HOT lanes should be considered operating lanes for sake of discussion because they are already under construction and will open in 2013. The HOT lane experiment will not be converted back to unused median. Caltrans will either continue its congestion pricing model or convert it to a HOV lane. That’s at least what Metro and Caltrans have said.

A Caltrans right of way rep who I spoke to last year told me that Caltrans would consider requests by the local county transit agency (Metro, OCTA, etc) if it directed Caltrans to utilize freeway lanes for rail transit. Caltrans does have a history of permitting joint use of certain freeway rights of way. Examples include Metro’s Gold Line in the center of the 210 freeway and Green Line in the center of the 105 freeway in South L.A. County.

2. Like any major infrastructure project, this project would cost a lot. How much? I’m not sure, but ACE is expected to cost a few billion dollars, the Expo light rail line cost Metro about $108 million per mile, and Caltrans is spending $1.34 billion to widen and install a carpool lane on the 405 in West L.A. from the 105 to the 101 freeways. Costs will depend on a number of factors including route chosen, whether property needs to be acquired, terrain, and costs to mitigate negative affects. This project, like other transit projects have a number of funding resources available to them including gas taxes, sales and other use taxes, and federal and state grants.

Bottom Line

Alhambra and other communities along the I-10 corridor need to take advantage of additional time given by the Rail Authority’s change in priorities. The Rail Authority will be back in the next decade, intent on building a high speed rail line between L.A. Union Station and San Diego. The most likely route will lead the high speed trains along the I-10 corridor.

The San Gabriel Valley needs to proactively consider and plan what we want and need of our future transportation infrastructure and freeway corridors.Doing so will give us a stronger leg to stand on and dictate to the Rail Authority how it may traverse our communities. Failure to do so means the Rail Authority will build 50 to 75 foot elevated platforms on which its trains will travel 125-150 miles per hour,  every 7 to 15 minutes, from 5 a.m. to midnight, 365 days a year.

Alhambra123 will continue to follow the high speed rail project and post from time to time when information specifically relevant to Alhambra and the San Gabriel Valley becomes available.

That said, we will also continue to post points of interest relevant to Alhambra. The goal of this web site has always been to discuss and help improve the quality of life of Alhambra residents. Now that the high speed rail project is no longer an imminent threat, we will continue to broaden the web site’s focus to more generally include other related aspects of quality of life.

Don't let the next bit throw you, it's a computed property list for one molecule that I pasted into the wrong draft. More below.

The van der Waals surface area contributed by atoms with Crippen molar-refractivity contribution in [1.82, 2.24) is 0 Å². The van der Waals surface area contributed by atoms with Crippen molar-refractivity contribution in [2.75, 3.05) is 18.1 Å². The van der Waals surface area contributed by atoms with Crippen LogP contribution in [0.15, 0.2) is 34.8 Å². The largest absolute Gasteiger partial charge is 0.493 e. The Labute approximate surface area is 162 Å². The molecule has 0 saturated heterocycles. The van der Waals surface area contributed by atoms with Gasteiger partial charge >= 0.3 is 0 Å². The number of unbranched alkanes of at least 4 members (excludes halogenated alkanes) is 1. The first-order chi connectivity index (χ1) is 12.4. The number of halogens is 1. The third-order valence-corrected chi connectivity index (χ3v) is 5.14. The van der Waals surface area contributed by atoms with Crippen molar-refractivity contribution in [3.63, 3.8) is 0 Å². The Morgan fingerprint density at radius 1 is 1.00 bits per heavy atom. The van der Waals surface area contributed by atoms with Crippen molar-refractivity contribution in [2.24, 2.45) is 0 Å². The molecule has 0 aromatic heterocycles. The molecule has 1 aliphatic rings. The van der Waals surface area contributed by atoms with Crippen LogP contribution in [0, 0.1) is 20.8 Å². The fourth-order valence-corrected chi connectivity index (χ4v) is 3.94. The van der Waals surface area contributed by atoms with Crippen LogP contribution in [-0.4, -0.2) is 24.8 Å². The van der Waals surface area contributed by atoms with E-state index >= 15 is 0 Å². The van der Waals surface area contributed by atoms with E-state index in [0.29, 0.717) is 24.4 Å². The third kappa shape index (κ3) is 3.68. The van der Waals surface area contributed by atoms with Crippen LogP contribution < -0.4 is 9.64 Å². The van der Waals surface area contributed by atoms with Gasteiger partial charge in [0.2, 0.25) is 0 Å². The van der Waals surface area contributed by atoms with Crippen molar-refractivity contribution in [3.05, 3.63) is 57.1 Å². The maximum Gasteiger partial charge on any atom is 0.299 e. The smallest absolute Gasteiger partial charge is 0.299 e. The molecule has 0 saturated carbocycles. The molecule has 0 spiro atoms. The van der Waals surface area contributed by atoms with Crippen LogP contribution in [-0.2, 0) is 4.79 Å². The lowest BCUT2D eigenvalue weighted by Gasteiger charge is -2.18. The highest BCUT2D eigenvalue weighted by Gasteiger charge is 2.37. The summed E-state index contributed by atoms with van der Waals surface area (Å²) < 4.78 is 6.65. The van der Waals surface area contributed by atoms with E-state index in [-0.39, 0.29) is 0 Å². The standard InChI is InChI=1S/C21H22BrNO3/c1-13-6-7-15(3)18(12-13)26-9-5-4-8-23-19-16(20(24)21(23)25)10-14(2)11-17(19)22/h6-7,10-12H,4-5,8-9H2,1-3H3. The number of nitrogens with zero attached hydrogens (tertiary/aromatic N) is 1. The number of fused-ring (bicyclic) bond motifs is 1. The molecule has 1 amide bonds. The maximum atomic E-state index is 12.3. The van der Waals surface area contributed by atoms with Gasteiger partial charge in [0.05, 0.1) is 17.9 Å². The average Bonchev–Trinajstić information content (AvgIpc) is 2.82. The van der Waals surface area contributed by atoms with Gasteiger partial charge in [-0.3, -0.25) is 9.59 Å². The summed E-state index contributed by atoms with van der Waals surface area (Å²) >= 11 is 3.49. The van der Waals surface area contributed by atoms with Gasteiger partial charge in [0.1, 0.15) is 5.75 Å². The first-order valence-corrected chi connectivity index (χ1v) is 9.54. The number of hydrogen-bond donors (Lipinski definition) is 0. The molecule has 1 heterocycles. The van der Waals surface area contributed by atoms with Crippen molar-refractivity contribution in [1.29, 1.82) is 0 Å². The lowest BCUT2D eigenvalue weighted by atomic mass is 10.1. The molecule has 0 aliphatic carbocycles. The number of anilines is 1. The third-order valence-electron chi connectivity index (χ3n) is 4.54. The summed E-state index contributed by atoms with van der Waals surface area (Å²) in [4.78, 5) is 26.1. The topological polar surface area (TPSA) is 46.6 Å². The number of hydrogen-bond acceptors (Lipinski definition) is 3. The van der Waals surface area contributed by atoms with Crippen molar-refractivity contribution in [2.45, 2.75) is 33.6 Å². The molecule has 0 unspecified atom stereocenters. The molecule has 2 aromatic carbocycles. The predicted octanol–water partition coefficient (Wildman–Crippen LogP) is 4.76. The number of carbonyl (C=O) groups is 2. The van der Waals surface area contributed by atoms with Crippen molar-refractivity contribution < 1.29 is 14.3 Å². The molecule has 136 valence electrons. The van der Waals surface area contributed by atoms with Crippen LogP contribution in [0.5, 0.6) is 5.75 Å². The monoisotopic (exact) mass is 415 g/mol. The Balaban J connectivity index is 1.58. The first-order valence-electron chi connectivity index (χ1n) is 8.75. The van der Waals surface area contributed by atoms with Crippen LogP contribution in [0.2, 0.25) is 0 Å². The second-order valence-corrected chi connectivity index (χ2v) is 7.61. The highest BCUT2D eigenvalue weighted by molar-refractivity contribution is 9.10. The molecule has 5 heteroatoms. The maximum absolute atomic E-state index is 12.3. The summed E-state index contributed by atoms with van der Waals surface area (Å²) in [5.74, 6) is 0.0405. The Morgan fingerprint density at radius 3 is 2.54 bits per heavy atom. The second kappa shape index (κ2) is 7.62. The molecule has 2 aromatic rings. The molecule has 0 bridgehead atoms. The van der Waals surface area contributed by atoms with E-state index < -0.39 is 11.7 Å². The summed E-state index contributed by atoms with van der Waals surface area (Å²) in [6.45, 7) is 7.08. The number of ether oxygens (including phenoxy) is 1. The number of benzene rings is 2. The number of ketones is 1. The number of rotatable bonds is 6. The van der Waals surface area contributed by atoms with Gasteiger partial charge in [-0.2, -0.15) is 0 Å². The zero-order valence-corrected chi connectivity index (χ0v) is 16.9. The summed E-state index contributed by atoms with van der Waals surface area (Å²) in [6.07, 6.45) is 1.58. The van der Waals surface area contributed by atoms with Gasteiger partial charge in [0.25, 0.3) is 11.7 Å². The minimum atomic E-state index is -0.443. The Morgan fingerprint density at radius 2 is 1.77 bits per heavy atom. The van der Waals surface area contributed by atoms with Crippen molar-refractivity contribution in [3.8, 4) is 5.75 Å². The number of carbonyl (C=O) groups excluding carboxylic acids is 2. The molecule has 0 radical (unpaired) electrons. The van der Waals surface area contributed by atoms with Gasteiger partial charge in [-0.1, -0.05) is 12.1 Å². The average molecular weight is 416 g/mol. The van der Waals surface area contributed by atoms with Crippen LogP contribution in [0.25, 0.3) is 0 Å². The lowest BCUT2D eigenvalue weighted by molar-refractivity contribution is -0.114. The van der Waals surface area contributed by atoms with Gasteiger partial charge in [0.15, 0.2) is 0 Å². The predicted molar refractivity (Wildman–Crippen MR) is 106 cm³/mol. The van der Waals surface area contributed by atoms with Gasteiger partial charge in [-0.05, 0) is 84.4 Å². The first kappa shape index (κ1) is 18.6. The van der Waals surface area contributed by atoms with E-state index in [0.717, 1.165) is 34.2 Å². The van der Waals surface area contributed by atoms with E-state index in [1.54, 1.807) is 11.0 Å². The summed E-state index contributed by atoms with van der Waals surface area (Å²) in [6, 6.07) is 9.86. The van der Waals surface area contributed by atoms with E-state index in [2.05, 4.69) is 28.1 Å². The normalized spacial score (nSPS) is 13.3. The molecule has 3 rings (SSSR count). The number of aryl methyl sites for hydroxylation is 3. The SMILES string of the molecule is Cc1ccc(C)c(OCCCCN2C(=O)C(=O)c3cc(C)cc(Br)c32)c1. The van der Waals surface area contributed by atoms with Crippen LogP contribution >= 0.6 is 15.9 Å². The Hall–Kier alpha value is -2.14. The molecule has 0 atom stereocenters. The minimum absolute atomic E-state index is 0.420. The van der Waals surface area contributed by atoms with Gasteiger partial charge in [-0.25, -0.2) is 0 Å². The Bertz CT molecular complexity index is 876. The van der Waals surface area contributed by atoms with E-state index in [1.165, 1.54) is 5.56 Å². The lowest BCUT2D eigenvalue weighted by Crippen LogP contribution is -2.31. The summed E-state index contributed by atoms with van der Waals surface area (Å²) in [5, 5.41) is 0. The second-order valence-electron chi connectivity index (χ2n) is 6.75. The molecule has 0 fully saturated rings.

1. Needless to say, there is very little chance the state will suddenly become flush with cash and able to afford working on Phase I as well as the L.A. to San Diego line at the same time. The state only has a small amount of overall funding for Phase I of the high speed rail project. Phase I is estimated by the Rail Authority at $43 billion. Other estimates peg the costs at closer to $76 billion. Currently, the Rail Authority has about $13 billion.

2. “[T]ravel lanes depending upon the type of highway can vary from 10 [feet] to 15 [feet].” A 50 foot right of way will take 5 ten foot lanes, while it will take 3 and a 1/3 fifteen foot lanes.  Caltrans: How wide are freeway lanes.

More detail: Routes to be dropped, 75 foot high viaducts, and budget woes

This follows-up my last post. Alhambra city staff will present an update to the Alhambra City Council and residents during the next city council meeting on Monday at 7pm. Staff will tell us that it recently learned that the Rail Authority will continue to study routes along the I-10 and SR-60 freeways. Rail Authority staff will also recommend that it drop the two routes that use and are adjacent to the Union Pacific right of way. City staff will also inform us that the high speed trains will fly by on elevated structures that average 75 feet or more in the air and at times are over 100 feet above the ground. Representatives from the Rail Authority will not be in attendance. The city has been asked to send a letter of formal support or opposition to present the Rail Authority board at the March 3 meeting.

In addition, I learned today that the Rail Authority likely will put further study of the L.A. to San Diego line on hold until funding becomes available. The state budget does not include funding for further design work, supplemental alternatives analysis, or the EIR/EIS process. In addition, folks in El Monte need to know that an El Monte high speed rail station likely will force the use of eminent domain and destruction of homes near the current El Monte station.